I'm writing a story that takes place on an island. This is an earth-like planet in gravity (though I'm willing to negotiate this one a little), climate, etc., but it's almost completely covered with shallow oceans.

What I'm curious to know is what features of the planet (since I can adapt it as needed) would make it easier or harder to maneuver a small boat? (think, something a somewhat primitive tribe could make that's designed for two people. EDIT: The two-person boats are built for speed, not range. There might be other boats for going longer distances.)

Tides can definitely be manipulated, I'm planning to have two moons and their sizes are definitely open for negotiation at the moment. If that helps, go for it. Do note, they're co-orbital in a similar style to Saturn's Janus and Epimetheus, so they have to be the same distance from the planet; just manipulate size/mass and what that distance is.

So, in short, how can I manipulate tides (i.e. moon size), weather, gravity, topography, currents, or any other feature of the planet to be maximally conducive to boating but still keeping the planet reasonably habitable by humans?

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    $\begingroup$ Just to draw a real world comparison: Polynesian cultures are spread on various islands across the width of the Pacific Ocean. They managed this with only wooden boats and sheer bloody-mindedness. ‘Reasonably habitable’ is a matter of perspective. $\endgroup$
    – Joe Bloggs
    Nov 3, 2020 at 9:56
  • $\begingroup$ Very true. My main reason for putting that in is that humans will arrive on the planet later in the story, so I don't want anything like monster tides, extremely oppressive gravity, low atmosphere, huge storms, etc. I don't care at all about the islands being spread apart, almost all the action happens on one of them. $\endgroup$ Nov 3, 2020 at 9:59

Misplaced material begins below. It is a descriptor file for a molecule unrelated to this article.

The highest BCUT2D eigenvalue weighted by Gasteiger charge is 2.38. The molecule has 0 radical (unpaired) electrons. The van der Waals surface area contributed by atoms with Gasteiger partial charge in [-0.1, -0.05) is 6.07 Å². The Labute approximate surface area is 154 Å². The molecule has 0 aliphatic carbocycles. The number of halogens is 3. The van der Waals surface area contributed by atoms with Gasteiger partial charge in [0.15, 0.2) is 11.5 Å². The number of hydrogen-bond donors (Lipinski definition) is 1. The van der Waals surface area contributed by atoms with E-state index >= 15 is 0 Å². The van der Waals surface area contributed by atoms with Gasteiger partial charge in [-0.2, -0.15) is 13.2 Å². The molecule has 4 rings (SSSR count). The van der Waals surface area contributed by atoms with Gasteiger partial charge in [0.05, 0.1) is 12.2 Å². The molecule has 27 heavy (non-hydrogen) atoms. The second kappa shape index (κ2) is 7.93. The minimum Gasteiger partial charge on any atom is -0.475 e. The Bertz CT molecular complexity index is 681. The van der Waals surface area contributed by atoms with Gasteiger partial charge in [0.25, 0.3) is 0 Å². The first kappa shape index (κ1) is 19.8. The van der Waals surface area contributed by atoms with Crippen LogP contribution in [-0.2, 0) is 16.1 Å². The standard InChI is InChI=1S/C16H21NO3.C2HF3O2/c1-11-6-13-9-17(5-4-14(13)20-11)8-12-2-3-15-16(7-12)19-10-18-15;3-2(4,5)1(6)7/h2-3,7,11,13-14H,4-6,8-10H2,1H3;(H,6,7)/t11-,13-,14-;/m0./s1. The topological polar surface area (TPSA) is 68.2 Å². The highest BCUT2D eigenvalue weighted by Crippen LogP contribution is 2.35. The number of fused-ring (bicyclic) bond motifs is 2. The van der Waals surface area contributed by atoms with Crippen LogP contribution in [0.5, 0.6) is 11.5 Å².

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    $\begingroup$ "takes place on an island" needs to change. Single island with no distant destination relegates boating to fishermen, and nothing else. Give them destinations to go to! $\endgroup$
    – user79911
    Nov 3, 2020 at 10:31
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    $\begingroup$ "Almost completely covered in shallow oceans" -- and from where do they get the wood to make the boats? $\endgroup$
    – AlexP
    Nov 3, 2020 at 11:19
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    $\begingroup$ @AlexP: They make their kayaks from the bones and hides of marine creatures, of course :-) $\endgroup$
    – jamesqf
    Nov 3, 2020 at 16:02

2 Answers 2


Your main constraint here is the two man boat size. That severely limits the range you’re able to go. The second constraint is that you need land to break up storms. Without land you’ll end up with all sorts of nasty weather systems that will crush your island civilisation like an egg.

Other than that this is mostly a matter of co-incidence. Your moons can be tidally heated which explains the liquid water and also the high Vulcanicity of the world. High vulcanicity means lots of volcanic island chains or archipelagos that correspond to the tops of undersea mountain ranges (like Hawaii). This solves your range problem: Two men in a canoe can sail from one peak to the next with comparatively little effort. Very close islands might even be connected by tidal landbridges that are only exposed at particular orientations of moons/planet.